Taking Care of Your Pets After The Nashville Tornado


California's Destructive Camp Fire Kills 23, Burns Over 100,000 Acres

California's Destructive Camp Fire Kills 23, Burns Over 100,000 Acres

Even while we mourn the loss of life and destruction, people are still dealing with the after effects. They're without power, cleaning up, and trying to put their life together. But many of them have pets and need to deal with their welfare at the same time.

We thought we'd offer some tips for caring for your pets.

Rapidly-Spreading Wildfire In California's Butte County Prompts Evacuations

Rapidly-Spreading Wildfire In California's Butte County Prompts Evacuations

If you haven't found shelter yet, you and your pet are in luck. All three of the prominently known shelters (Centennial Sportsplex, East Magnet School, and Victory Baptist in Mt. Juliet) are allowing people to bring their pets with them. So you can stay there with your animals.

Also, many places that care for pets have offered help. @woodyandjimshow listener Victoria called the show this morning to offer 1/2 price pet boarding and daycare for pets who have been effected by the tornado.

Tips for helping your pets in a disaster from the CDC:

Sheltering during an evacuation
  • Remember, during a disaster, what is good for you is good for your pet. If you leave your pets behind, they may be lost, injured – or worse. Never leave a pet chained outdoors.
  • Contact your local emergency management office and ask if they offer accommodations for owners and their pets. If accommodations are needed for your pet(s):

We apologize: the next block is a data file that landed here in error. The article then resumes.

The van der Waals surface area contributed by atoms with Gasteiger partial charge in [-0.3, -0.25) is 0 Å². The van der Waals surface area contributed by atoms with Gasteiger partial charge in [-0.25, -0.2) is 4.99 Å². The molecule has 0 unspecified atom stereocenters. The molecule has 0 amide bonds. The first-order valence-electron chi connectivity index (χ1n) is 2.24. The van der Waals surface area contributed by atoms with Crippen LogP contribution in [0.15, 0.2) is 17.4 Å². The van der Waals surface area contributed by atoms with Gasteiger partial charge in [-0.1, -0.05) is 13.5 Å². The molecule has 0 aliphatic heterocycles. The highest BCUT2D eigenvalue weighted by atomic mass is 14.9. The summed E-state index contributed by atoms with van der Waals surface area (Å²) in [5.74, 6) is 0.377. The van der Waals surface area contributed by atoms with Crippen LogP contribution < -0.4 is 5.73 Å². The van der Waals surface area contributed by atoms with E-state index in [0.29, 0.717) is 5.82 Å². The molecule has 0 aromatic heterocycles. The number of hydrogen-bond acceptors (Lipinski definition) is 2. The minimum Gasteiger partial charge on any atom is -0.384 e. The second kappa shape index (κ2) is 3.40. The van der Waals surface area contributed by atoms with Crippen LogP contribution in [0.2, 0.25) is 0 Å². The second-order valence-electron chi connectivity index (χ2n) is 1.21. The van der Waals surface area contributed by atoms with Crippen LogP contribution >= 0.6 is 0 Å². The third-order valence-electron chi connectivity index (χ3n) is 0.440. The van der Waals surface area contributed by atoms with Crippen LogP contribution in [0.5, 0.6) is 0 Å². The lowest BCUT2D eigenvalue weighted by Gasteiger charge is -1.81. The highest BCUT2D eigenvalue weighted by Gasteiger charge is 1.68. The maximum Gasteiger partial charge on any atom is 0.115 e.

• Contact local veterinary clinics, boarding facilities, local animal shelters, family or friends outside the evacuation area, or a pet-friendly hotel, particularly along evacuation routes.
    • Visit the Humane Society websiteexternal iconexternal iconto find a shelter in your area.
  • Remember to take your pet’s emergency kit with you.
  • Learn what to expect if you take your pet to an evacuation center.
Sheltering in place

When sheltering at home with your pet, make sure the room chosen is pet-friendly in the following ways:

  • Select a safe room, preferably an interior room with no (or few) windows.
  • Remove any toxic chemicals or plants.
  • Close off small areas where frightened cats could get stuck in (such as vents or beneath heavy furniture).

To prepare for future disasters:

Documents

  • Photocopied veterinary records
    • Rabies certificate
    • Vaccinations
    • Medical summary
    • Prescriptions for medications
    • Most recent heartworm test result (dogs)
    • Most recent FeLV/FIV test result (cats)
  • Photocopied registration information (ex: proof of ownership or adoption records)
  • Pet description(s) (ex: breed, sex, color, weight)
  • Recent photographs of each of your pets
  • Waterproof container for documents
  • Microchip information (ex: microchip number, name and number of the microchip company)
  • Your contact information (phone numbers and addresses for your family and friends or relatives you may be staying with)

Water, Food, Medications

  • 2-week supply of food for each animal stored in waterproof containers
  • 2-week supply of water for each animal
  • Non-spill food and water dishes
  • Manual can opener
  • Feeding instructions for each animal
  • 2-week supply of any medications (if applicable)
  • Medication instructions (if applicable)
  • 1-month supply of flea, tick, and heartworm preventative

Other Supplies

  • Leash, collar with ID, and harness
  • Litter and litterbox (cats)
  • Toys
  • Appropriate-sized pet carrier with bedding, blanket, or towel
  • Pet first aid book and first aid kit
  • Cleaning supplies for accidents (paper towels, plastic bags, disinfectant)

Printout this Pet Preparedness checklist.